The Complete Guide to Aromatherapy

1995 edition
by Salvatore Battaglia.
Reviewed by Martin Watt.

I thought parts of this book looked impressive until I started on the essential oil monographs. In those he includes the usual nonsense from earlier aromatherapy authors. They took the traditional uses of herbs and assumed the external application of an essential oil would have the same effects. All those earlier books are riddled with errors and therefore, as he has drawn on them for reference purposes, so is this book full of errors.

To be specific on each oil and every chapter would require a book in itself, therefore below are a just few examples of the significant misinformation in this book.

Chapter 12 - The Essential Oils.
Page 167 - Grapefruit oil: We have the usual nonsense about it being useful in treating cellulite, etc. No attempt to justify or reference as to how the oil can be a diuretic when used eternally. Likewise no attempt to justify its use as a "lymphatic stimulant". Since hardly any essential oil is absorbed by the skin how it can get into the lymphatics is a mystery.

Page 174 - Lemon oil: He makes no attempt to justify or reference statements such as: "Anti-anaemic, tonic to the circulatory system, for high blood fat and cholesterol, cellulite,"etc. We see the oft repeated error that lemon oil is astringent when this is an action of lemon juice. A total lack of understanding that an astringent is the opposite of a rubifacient; yet both are given as properties of lemon oil.

Page 197 - Sage oil: Under the entry for 'body-medicinal uses' we have numerous medicinal claims that are entirely based on the use of sage herb as a traditional medicine. Those herbal extracts are water or alcohol soluble and contain hundreds of active chemicals that do not occur in the essential oil. For example, the astringent action of sage extract is due to the tannins and these do not occur in the essential oil.

Page 203 - Thyme oils: All the historical references are to the herbal use of thyme, not the essential oils. The claims for some of the chemotypes are invention and speculation based on the major components in these oils. That method is packed with errors. Many of the claimed uses are of the herbal preparations taken internally.

Page 206 - Yarrow oil: Around 80% of the therapeutic uses are those of yarrow herb, NOT the essential oil. The safety or otherwise of this oil is not known.

Chapter 14 - Hazardous oils.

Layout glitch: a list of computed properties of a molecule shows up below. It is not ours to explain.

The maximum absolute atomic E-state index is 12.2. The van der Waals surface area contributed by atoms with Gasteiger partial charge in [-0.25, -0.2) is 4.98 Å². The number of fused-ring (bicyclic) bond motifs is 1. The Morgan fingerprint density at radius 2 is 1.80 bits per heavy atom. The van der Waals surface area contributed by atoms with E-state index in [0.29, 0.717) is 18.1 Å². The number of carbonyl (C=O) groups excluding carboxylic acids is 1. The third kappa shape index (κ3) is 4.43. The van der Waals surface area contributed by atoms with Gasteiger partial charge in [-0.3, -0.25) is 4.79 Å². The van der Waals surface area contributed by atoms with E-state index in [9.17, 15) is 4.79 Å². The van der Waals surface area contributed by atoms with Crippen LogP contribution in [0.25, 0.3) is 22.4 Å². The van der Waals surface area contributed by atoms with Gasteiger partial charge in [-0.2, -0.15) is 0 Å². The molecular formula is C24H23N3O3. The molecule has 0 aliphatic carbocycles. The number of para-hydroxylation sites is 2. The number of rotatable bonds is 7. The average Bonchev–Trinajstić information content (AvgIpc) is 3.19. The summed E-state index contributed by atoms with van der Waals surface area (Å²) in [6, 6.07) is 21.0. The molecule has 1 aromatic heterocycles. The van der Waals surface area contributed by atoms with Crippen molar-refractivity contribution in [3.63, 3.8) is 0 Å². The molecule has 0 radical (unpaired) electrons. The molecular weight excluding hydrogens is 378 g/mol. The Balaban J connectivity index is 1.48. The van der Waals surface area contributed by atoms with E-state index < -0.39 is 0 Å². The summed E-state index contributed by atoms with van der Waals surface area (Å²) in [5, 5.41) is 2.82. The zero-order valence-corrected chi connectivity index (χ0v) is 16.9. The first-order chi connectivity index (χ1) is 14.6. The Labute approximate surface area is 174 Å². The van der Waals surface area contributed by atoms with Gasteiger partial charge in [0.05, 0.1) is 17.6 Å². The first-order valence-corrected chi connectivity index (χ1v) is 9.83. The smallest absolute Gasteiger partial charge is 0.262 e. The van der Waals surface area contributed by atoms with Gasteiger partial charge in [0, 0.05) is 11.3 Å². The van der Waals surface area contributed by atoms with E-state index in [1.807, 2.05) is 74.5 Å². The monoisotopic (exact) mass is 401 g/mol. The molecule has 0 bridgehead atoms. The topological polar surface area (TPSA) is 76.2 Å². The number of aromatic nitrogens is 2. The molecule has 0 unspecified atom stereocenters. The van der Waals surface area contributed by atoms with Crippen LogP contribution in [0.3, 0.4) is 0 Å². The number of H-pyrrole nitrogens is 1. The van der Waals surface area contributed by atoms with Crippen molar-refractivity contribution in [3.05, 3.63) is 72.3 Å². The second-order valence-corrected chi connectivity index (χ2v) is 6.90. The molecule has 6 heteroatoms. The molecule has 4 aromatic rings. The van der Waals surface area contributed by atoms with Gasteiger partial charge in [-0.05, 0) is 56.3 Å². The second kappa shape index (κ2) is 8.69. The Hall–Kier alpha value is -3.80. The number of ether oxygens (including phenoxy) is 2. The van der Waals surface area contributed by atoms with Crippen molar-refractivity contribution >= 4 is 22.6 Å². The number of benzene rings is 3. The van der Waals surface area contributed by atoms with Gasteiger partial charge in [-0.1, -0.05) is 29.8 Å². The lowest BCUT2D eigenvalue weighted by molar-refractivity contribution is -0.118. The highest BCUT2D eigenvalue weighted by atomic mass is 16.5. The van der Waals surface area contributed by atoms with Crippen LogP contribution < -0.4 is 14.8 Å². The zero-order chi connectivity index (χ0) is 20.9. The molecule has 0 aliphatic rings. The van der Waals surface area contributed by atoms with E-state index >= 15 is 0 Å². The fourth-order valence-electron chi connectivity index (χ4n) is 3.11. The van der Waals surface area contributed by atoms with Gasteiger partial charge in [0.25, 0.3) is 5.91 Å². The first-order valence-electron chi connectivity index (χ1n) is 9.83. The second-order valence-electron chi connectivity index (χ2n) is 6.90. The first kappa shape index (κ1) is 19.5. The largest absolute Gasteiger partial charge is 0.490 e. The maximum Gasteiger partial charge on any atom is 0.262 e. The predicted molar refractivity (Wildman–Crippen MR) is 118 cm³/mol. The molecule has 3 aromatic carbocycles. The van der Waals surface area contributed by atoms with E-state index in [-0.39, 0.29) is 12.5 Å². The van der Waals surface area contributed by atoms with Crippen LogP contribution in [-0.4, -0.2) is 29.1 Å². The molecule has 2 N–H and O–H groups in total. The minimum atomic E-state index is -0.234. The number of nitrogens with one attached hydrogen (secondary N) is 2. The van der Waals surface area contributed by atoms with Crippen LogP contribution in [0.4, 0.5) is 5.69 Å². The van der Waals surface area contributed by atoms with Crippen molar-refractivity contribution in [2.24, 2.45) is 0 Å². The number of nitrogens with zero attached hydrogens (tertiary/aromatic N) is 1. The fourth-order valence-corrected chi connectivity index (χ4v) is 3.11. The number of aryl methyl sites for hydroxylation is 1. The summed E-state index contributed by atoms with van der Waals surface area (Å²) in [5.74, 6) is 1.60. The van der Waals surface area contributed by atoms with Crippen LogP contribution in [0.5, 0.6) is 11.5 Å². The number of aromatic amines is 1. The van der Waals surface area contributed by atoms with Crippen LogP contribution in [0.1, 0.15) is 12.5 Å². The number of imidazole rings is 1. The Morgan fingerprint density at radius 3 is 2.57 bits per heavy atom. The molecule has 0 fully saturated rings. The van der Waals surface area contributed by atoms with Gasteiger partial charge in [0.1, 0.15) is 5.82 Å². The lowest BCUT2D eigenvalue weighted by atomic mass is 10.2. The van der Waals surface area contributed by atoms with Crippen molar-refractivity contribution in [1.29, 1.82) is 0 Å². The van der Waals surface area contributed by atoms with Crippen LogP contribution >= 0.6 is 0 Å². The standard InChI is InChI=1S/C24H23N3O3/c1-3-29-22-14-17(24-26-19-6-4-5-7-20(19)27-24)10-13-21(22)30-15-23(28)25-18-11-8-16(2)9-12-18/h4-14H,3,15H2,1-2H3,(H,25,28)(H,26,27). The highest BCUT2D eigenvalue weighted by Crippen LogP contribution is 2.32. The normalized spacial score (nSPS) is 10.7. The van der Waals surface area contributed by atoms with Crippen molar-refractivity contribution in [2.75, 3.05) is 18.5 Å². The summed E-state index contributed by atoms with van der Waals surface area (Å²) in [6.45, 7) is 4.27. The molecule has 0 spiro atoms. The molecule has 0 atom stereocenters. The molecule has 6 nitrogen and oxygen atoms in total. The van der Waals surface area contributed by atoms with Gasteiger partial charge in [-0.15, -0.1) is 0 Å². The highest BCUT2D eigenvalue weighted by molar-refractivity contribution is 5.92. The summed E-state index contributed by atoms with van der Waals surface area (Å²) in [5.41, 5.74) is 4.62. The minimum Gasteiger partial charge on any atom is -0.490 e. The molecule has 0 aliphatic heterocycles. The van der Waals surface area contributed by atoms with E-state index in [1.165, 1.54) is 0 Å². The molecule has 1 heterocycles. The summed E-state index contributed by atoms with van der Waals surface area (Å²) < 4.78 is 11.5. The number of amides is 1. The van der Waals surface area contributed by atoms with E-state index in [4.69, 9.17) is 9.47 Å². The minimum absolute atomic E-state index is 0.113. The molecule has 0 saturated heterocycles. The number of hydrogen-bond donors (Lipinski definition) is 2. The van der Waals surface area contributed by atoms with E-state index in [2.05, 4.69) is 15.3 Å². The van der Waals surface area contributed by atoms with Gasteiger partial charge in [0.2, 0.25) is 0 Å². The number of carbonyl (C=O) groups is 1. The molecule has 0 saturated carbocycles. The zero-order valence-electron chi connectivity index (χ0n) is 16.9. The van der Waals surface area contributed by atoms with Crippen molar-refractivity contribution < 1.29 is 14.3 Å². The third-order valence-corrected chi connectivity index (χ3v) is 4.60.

Page 234 – Camphor: The essential oil sold as “camphor oil” is nothing like crystalline camphor which most of this information is about. The uses of camphor or camphor oil are all mixed up and misleading.

Pages 231 – 243: There are some good warnings on the dangers of some of these oils, but insufficient indications when talking of their past uses, as to if it was the herb or the essential oil being used. Personally I cannot see the point in warning people away from the oils, if you then go on to list the traditional uses of the herb. This book is supposed to be about essential oils and many aromatherapists get confused over the major differences and might be tempted to use the oil instead.


Page 331 - Varicose veins.

There is no evidence that the suggested oils can do anything for this condition. Since there is no evidence that the essential oils can get into the blood via this method then they cannot have any physiological activity on the veins. Again the misleading information by claiming the oils will have an astringent effect which they don't.

Page 350 - Herpes simplex.
The oft quoted error about Melissa oil being anti viral. All research indicates that activity is only in the water soluble portion of the plant. Neither is there any evidence that any of the other suggested oils are anti viral in-vivo.

I will leave it at that despite there being numerous additional errors of fact, or misinformation.


The therapeutics information is appallingly inaccurate and potentially dangerous for those who assume the oils will do the same job as the herbs on which much of the information is based.

This type of writing indicates an author who has attempted to make his work impressive by throwing in a few scientific references, yet clearly does not have the ability to sort the wheat from the chaff of the earlier aromatherapy novelists that he has copied.

I would not recommend this book as an authoritative text on aromatherapy in the manner many aromatherapy organisations still do. Courses teaching this type of information are charging their students exorbitant fees for wrong and in some cases dangerous information. Doubtless this author will bring out revised editions or other works, but this book shows someone who had little understanding of the true uses for essential oils when he first wrote about them.


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